He’d waited.

Twenty years he’d waited.

He’d kept hope through the last three years of daily bitter disappointment when our plane didn’t pop back onto radar.

I felt unworthy of such devotion and wondered if I would have had the strength to have done the same.

The first time I’d seen him again was in a virtual reality simulation. The level of detail had been staggering. The sunlight filtering through the trees in the park where we’d met was so realistic that my brain convinced me I could feel its warmth on my skin. We’d both sobbed uncontrollably, as had our avatars. They’d embraced desperately, and it had felt real. Almost. I remembered what he smelled like, what it felt like when he held me close. I’d been apart from him for only a few days. He’d been separated from me for over 7,000. Virtual reality couldn’t close the gap, and the friction was too much for him to bear. We agreed (with some reluctance on my part) that our avatars should remain physically separate.

He was five years older than I was now, but he looked much the same. At first, I’d put it down to the simulation, to my liaison wanting me to see a face I knew intimately to avoid adding more layers of stress too quickly. But it had been a true representation of him. Time hadn’t lain a glove on him either. He’d always led a healthy life. He’d eaten right, exercised, and exfoliated regularly. But even all that care wouldn’t have been enough. Not over twenty years.

I came to learn that aging was now treated like a degenerative disease, and treatments to slow or even partially reverse its effects were in widespread use. He didn’t merely still look thirty years old – physically he was. The upper limit on the length of a human life was now unknown.

Had the notion of time become essentially meaningless, I began to wonder.

My two-week medical sequestration felt like an eternity. I met him in the virtual park every day and began the work of getting to know him again. It was a one-sided process – I was still the same. Realising this is what allowed me to set aside any lingering self-pity. It had been infinitely more difficult for the ones we’d unknowingly abandoned when we’d boarded Flight 008.

He and I would spread a picnic blanket and lay under the afternoon sun together as he told me about his life. He still worked in finance, and he’d lived in New York City for several years, but he’d come back to San Francisco when the return window had opened so he could help me transition. He’d tried to move on. His family had pressed him relentlessly. They lived back east and hadn’t met me before I’d disappeared. To them I was just a middle-aged woman who didn’t photograph particularly well. How could I begrudge them for not seeing what all the fuss was about when I could scarcely understand it myself?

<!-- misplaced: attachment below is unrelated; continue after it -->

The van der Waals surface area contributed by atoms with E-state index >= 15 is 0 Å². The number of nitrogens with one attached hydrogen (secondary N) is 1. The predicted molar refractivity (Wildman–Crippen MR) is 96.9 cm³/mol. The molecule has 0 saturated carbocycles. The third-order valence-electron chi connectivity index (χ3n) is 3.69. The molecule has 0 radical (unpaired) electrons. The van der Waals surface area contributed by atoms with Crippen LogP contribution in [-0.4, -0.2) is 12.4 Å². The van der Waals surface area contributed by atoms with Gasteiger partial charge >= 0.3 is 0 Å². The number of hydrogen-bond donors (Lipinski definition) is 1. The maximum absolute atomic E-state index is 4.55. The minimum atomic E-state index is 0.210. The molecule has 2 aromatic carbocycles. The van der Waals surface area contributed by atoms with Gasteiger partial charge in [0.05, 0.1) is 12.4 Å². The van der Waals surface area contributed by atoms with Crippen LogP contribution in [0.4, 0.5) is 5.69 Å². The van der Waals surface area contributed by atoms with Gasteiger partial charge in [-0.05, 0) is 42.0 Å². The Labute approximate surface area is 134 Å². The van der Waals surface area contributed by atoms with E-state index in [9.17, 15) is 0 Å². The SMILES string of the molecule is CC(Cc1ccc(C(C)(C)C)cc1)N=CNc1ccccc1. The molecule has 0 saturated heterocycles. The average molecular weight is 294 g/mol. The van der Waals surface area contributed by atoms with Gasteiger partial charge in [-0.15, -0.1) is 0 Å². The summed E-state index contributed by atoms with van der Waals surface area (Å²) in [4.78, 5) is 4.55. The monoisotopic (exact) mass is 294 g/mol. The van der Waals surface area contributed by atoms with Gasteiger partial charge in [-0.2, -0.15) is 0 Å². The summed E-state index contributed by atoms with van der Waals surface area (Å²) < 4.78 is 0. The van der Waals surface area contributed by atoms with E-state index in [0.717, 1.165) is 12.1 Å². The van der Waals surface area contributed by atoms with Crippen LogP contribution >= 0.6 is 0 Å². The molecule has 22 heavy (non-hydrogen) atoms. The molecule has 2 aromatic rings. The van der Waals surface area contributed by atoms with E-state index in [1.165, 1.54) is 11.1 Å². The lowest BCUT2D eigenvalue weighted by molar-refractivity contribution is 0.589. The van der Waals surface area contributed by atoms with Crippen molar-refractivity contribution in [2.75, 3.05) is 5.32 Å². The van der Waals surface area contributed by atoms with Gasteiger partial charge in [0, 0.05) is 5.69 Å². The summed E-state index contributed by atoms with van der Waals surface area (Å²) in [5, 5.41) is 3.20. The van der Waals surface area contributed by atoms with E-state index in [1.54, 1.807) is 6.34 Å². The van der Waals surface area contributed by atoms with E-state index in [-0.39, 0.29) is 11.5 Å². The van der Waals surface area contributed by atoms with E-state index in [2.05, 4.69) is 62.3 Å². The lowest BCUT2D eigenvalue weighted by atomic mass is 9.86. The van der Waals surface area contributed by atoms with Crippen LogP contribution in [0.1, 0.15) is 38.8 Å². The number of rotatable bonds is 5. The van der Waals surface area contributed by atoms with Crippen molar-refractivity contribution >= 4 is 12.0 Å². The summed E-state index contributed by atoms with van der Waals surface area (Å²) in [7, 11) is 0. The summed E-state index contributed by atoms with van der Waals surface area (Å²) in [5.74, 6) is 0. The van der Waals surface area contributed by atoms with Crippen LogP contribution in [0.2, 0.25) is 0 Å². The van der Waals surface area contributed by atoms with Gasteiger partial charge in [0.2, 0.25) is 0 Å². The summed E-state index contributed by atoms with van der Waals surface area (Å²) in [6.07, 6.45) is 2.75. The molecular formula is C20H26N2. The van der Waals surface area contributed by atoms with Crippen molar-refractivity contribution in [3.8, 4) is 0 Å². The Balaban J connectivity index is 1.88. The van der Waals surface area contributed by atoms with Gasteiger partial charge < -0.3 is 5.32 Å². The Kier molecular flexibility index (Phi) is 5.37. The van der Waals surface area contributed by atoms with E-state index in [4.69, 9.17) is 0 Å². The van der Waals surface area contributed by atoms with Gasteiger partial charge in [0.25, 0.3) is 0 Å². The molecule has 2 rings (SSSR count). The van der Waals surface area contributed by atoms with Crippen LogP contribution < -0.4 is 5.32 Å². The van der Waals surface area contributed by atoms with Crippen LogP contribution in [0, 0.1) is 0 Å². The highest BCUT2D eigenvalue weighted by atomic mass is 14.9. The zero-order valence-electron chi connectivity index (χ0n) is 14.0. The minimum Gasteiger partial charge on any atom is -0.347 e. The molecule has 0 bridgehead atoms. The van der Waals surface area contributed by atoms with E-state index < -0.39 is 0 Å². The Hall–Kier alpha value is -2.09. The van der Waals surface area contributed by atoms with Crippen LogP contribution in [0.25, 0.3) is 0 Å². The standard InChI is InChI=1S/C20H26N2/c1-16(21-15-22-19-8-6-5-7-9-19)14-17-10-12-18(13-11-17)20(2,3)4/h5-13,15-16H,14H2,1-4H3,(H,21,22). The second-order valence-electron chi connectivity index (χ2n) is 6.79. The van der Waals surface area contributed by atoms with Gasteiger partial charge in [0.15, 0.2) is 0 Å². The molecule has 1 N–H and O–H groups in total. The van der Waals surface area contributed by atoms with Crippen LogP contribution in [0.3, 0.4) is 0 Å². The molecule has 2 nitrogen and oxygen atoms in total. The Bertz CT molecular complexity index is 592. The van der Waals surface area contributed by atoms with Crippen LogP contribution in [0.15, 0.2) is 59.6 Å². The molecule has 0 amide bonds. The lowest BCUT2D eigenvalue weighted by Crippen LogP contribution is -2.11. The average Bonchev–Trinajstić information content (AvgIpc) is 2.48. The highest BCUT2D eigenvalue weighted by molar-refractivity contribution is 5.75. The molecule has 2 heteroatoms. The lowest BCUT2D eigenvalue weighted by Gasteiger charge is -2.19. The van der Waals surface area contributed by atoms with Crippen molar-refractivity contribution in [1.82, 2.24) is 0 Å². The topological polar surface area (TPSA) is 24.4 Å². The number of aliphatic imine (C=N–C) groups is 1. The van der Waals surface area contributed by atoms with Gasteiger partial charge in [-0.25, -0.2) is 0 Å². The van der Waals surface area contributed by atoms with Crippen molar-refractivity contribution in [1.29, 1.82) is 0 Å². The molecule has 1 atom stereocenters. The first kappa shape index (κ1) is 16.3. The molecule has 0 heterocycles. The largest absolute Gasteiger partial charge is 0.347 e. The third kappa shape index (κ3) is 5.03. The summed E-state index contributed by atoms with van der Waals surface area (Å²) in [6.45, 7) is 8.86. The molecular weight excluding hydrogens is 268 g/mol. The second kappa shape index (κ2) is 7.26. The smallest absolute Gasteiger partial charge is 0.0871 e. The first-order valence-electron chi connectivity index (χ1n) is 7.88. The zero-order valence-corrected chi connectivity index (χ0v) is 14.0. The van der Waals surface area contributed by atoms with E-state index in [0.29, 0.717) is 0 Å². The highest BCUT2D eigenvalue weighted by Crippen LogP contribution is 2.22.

“The thought of you coming back and everything you’d known being gone, you being alone…” he’d whispered. “I couldn’t stand thinking about it. If you’d died, maybe I could have let go… But you were coming back, and I was certain that I loved you and that you loved me.”

“I do love you,” I pledged. “More than anything. More than I thought it was possible to love another person.” And I did. The depth and breadth of the sacrifices he’d made for me had banished my self-doubt and fear. The part of me I’d been holding back and trying to protect, I now gave to him freely. In addition, I was no longer in poor health, and there were now a range of treatments that could very likely rehabilitate my fertility and rejuvenate me. We could start a family. Could we have it all? After everything we’d been through and would go through, would it be enough? It seemed the universe had folded into itself to put us in this place. Against all odds, we were meant to be. It had to be enough.

Fourteen days after we’d landed, we were allowed to leave the quarantine facility. He’d met me in the greeting area. We stood staring at each other, afraid to approach, afraid this was the simulation. How could we be sure? Reality seemed to have gone incognito. Everything had begun to feel like a dream. If I touched him, would he disappear? We drew nearer, and soon his arms were like a vise around my waist, and the curve of my neck was wet with his tears. He shook and convulsed as I tried to soothe him. We turned our wet faces to each other and kissed, and I said, “Take me home.”

Thanks for reading! If you enjoyed the story, please tap the heart icon to help other readers find it!

Comment Log in or Join Tablo to comment on this chapter...

You might like Harrison Kitteridge's other books...